Streets of Rage 4 (PS4) Review: All the Right Buttons

Our review of Streets of Rage 4, developed by Dotemu, Lizardcube and Guard Crush Games. Released on April 30, 2020 for PS4 (reviewed), Microsoft Windows, Nintendo Switch, Xbox One, and Sega Genesis (but only in my dreams).

Streets of Rage 4 (PS4) Review: All the Right Buttons


A worthy successor to the classic Streets of Rage trilogy for Sega Genesis.


Welcome to the Next Level.


90s kids. 80s kids. All those young’uns with their tiktoks and the flossing and the whatnot should also play this and learn what it means to be a REAL gamer.

Streets of Rage 4 (PS4) Review: All the Right Buttons


Streets of Rage 4 delivers everything promised in its name: Streets. Rage. “Of”. In other words, it’s a total throwback retro side-scrolling beat-em-up, a direct sequel to the classic 1990s Streets trilogy.

If all of the above makes you salivate, buy this game already. If you’re curious or if you have a vague notion of Sega doing what Nintendon’t, read on. If you’re a modern gamer who doesn’t know what a beat-em-up is, seriously what the heck, but also, this retro classic-in-the-making is a great entry point into the genre.

Streets of Rage 4 (PS4) Review: All the Right Buttons


Streets of Rage 4 is a pure nostalgia trip, hitting all the right buttons for jaded old gamers like me.

Like its 16-bit predecessors, Streets‘s plot is gloriously irrelevant, a mere vehicle for its two central mechanics: walking from left to right, and beating up bad dudes and dudettes. Ideally, those things should be done with a friend, either via four player local co-op, or two player online co-op.

Controls are appropriately simplistic: light attack, special attack, jump, and the “pick up” button. Fans will know that last button is key: it’s how you grab any one of the game’s trademark melee weapons (swords, pool cues, etc.), and it’s also how you acquire power-ups, including the famous Floor Chicken.

That said, combat itself is far from mindless: if you have any hope of surviving the tough-but-fair difficulty, you’ll need to understand each character’s strengths and weaknesses, and when/how to use their distinct special moves. That dynamic extends to the variety of themed enemies – the Muay Thai dude, the headbutt dudette, the chick with the whip (no, not that one; not that one either; the other one), etc. – with upwards of a dozen enemies crowding the screen at a time.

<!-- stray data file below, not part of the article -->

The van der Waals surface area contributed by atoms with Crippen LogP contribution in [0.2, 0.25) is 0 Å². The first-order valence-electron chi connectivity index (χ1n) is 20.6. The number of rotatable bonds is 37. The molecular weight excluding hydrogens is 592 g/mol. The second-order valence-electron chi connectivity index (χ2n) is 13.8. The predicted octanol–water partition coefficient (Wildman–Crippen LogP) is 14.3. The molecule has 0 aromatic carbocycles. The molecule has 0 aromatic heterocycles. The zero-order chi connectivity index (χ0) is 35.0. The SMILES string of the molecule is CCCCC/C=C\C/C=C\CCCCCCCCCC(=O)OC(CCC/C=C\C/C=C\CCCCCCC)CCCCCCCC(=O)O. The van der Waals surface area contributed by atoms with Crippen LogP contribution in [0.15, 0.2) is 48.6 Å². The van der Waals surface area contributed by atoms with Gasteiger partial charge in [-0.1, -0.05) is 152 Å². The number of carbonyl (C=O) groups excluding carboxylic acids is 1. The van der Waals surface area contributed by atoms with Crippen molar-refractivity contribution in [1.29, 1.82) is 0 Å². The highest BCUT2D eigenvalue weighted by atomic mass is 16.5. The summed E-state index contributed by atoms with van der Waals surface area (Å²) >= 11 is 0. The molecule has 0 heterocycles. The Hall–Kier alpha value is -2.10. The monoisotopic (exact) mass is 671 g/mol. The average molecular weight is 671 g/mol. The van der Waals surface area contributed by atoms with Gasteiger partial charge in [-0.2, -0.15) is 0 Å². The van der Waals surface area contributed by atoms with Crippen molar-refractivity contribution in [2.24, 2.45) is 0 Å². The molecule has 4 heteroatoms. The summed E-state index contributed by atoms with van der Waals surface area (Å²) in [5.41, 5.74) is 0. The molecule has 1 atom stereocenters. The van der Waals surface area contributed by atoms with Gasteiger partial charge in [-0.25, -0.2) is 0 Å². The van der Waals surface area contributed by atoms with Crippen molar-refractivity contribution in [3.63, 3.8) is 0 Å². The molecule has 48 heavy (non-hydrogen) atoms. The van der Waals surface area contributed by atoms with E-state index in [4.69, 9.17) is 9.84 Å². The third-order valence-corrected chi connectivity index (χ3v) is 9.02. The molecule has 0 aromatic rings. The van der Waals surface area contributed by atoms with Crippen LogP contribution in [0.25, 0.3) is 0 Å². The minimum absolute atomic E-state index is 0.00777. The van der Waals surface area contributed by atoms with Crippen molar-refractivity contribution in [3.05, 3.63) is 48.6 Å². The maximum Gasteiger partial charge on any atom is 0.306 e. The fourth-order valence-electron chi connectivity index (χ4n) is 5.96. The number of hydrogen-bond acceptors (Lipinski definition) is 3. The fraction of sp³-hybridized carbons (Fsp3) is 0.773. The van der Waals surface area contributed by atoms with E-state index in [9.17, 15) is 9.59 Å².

Streets of Rage 4 (PS4) Review: All the Right Buttons


This being a modern revival, the pixel-art of the original has been reimagined in a beautiful hand-drawn style that still captures that 16-bit feeling. And yes, like every other retro revival in recent years, you can activate a filter that puts artificial CRT scan lines on your screen. (Again, if you know what CRT scan lines are, buy this game.) You can also swap out your Floor Chicken with poutine or several other food power-ups, a purely aesthetic choice that’s nevertheless welcome, and hilarious.

Speaking of modern updates, the soundtrack carries on the proud Streets of Rage tradition of being absolutely badass. Legendary composer Yuzo Koshiro is back, having teamed with several others for a new electronica-heavy soundtrack that sounds much like the classics, albeit freed of their 16-bit constraints. Don’t get me wrong: the Genesis-era Streets of Rage soundtrack is perfect – it’s just neat that Streets 4 can now do chiptunes without having to rely on, y’know, actual chips. And don’t worry, at any time you can swap over to the classic soundtrack, though you may have a hard time deciding which you prefer.

Streets of Rage 4 (PS4) Review: All the Right Buttons


For this review, I called on my good friend and resident Streets of Rage expert Matt Kang (a man who, I am sure, has breakdanced to the Streets 2 soundtrack at least once in his life) in order to capture the perspective of a truly informed gamer. Though our online co-op was marred by significant lag (a problem I will generously chalk up to pre-release jitters), we had an absolute blast punching and kicking our way through the game’s 12 levels, culminating in a ridiculously unfair final boss fight, as it should. Matt was also able to explain to me the various nuances of each returning character, including their unlockable 16-bit incarnations (which, yes, look incredible). I’ll leave it to Matt, a professional journalist, for the final word on this worthy inheritor of the Streets of Rage name:

“This game is f**king sick.”


Final score: 9/10 funky tunes.

Visit the official page for Streets of Rage 4 here.